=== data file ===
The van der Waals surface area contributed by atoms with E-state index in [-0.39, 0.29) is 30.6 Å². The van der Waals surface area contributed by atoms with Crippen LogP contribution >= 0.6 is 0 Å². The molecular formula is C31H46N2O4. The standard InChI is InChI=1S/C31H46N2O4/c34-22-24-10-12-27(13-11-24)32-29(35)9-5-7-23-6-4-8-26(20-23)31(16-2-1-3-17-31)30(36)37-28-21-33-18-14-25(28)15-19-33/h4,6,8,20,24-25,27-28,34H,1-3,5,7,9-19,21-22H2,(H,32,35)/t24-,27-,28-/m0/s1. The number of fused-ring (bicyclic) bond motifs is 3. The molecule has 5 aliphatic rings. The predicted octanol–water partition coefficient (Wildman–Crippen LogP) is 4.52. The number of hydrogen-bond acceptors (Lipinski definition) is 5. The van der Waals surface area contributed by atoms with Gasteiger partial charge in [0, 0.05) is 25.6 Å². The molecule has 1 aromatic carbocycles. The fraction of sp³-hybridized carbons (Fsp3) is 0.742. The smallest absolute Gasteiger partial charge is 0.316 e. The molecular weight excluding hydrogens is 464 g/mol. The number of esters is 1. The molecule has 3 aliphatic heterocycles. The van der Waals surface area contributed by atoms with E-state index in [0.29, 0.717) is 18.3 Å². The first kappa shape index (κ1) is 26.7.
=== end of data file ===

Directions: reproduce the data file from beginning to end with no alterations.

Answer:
The van der Waals surface area contributed by atoms with E-state index in [-0.39, 0.29) is 30.6 Å². The van der Waals surface area contributed by atoms with Crippen LogP contribution >= 0.6 is 0 Å². The molecular formula is C31H46N2O4. The standard InChI is InChI=1S/C31H46N2O4/c34-22-24-10-12-27(13-11-24)32-29(35)9-5-7-23-6-4-8-26(20-23)31(16-2-1-3-17-31)30(36)37-28-21-33-18-14-25(28)15-19-33/h4,6,8,20,24-25,27-28,34H,1-3,5,7,9-19,21-22H2,(H,32,35)/t24-,27-,28-/m0/s1. The number of fused-ring (bicyclic) bond motifs is 3. The molecule has 5 aliphatic rings. The predicted octanol–water partition coefficient (Wildman–Crippen LogP) is 4.52. The number of hydrogen-bond acceptors (Lipinski definition) is 5. The van der Waals surface area contributed by atoms with Gasteiger partial charge in [0, 0.05) is 25.6 Å². The molecule has 1 aromatic carbocycles. The fraction of sp³-hybridized carbons (Fsp3) is 0.742. The smallest absolute Gasteiger partial charge is 0.316 e. The molecular weight excluding hydrogens is 464 g/mol. The number of esters is 1. The molecule has 3 aliphatic heterocycles. The van der Waals surface area contributed by atoms with E-state index in [0.29, 0.717) is 18.3 Å². The first kappa shape index (κ1) is 26.7.